By Ryan Van Lenning, published on Oaklandlocal.com
While some cities are seeking to restrict or even impose a temporary moratorium on new medical marijuana dispensaries, Oakland will be considering doubling the number of dispensaries within its jurisdiction.
The city is seeking to increase the number of permitted dispensaries from four to eight and increase the annual dispensary permit fees from $30,000 to $60,000. It also is seeking to require a $5,000 application fee. The Oakland City Council Public Safety Committee will consider new amendments to the city’s medical marijuana code Tuesday night.
Three main reasons for the proposed changes were offered in a document submitted to the Public Safety Committee by Councilmembers Reid and Kaplan.
First, there is a desire to increase competition and diversity among dispensaries. There is a concern that a small number of dispensaries will control the market supply and prices. The document reads,
“By expanding the number of dispensaries, the city will ensure that it does not promote a situation where the market is dominated by a small number of participants who are able to collectively exert control over supply and the market prices of medical cannabis, and insure that the diversity and different communities of Oakland are served by encouraging that dispensaries reflect and serve the cultural and geographic diversity of Oakland.”
Second, there is a desire to meet the demand for business opportunities. The City Administrator currently has a waiting list of interested applicants and the Small Business Assistance Center gets weekly calls from those interested in opening a dispensary.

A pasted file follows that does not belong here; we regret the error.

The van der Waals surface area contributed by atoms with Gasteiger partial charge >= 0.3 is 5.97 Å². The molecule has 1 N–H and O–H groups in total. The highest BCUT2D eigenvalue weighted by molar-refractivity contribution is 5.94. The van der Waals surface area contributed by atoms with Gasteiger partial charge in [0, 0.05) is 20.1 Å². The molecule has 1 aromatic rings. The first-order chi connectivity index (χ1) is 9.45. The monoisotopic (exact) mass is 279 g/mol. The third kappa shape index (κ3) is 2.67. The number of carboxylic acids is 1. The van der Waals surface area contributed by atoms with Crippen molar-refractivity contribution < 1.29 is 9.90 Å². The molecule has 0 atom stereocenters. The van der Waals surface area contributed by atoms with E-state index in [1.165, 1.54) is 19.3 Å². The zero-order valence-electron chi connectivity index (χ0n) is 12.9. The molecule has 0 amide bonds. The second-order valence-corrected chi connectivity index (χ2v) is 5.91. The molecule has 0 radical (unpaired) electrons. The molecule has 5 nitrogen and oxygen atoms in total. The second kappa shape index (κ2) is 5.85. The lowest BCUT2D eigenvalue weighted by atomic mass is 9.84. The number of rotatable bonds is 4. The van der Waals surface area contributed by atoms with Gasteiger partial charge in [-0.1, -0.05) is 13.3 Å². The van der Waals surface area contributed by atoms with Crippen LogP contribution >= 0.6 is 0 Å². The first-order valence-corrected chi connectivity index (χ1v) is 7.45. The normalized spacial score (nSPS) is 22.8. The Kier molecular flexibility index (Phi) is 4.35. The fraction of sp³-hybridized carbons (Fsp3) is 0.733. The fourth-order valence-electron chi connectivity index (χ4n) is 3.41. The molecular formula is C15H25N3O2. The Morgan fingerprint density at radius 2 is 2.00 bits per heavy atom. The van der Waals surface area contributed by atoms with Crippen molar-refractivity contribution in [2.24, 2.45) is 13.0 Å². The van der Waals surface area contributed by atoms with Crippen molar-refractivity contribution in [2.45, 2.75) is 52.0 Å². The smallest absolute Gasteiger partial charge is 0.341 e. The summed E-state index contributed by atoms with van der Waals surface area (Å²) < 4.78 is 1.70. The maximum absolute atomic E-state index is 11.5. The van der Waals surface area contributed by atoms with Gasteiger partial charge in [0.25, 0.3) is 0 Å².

Finally, there is a desire for increased fee revenue to meet the costs of permitting and regulating the emerging medical marijuana sector. Currently the application process and the cost of monitoring is not cost-covering. The proposed application fee of $5,000 will cover the administrative costs of reviewing, scoring, and selecting the permit awardees.
A doubling of the annual permitting fee from $30,000 to $60,000 will cover the expected costs of staff to monitor, audit, and regulate dispensaries. These FTEs would include two administrative assistants, two code enforcement inspectors, two tax auditors, .75 tax enforcement officer, and a half-time deputy city attorney.
Last year, Oakland’s four permitted dispensaries generated $28 million dollars in gross sales last year, according to the city’s Business Tax Revenue Division.
The proposed changes are separate from this summer’s approval of four large-scale cultivation facilities and Measure V on the November ballot, which would increase the tax rate of medical cannabis businesses from the current $18 per $1,000 to $50 per $1,000 of gross receipts.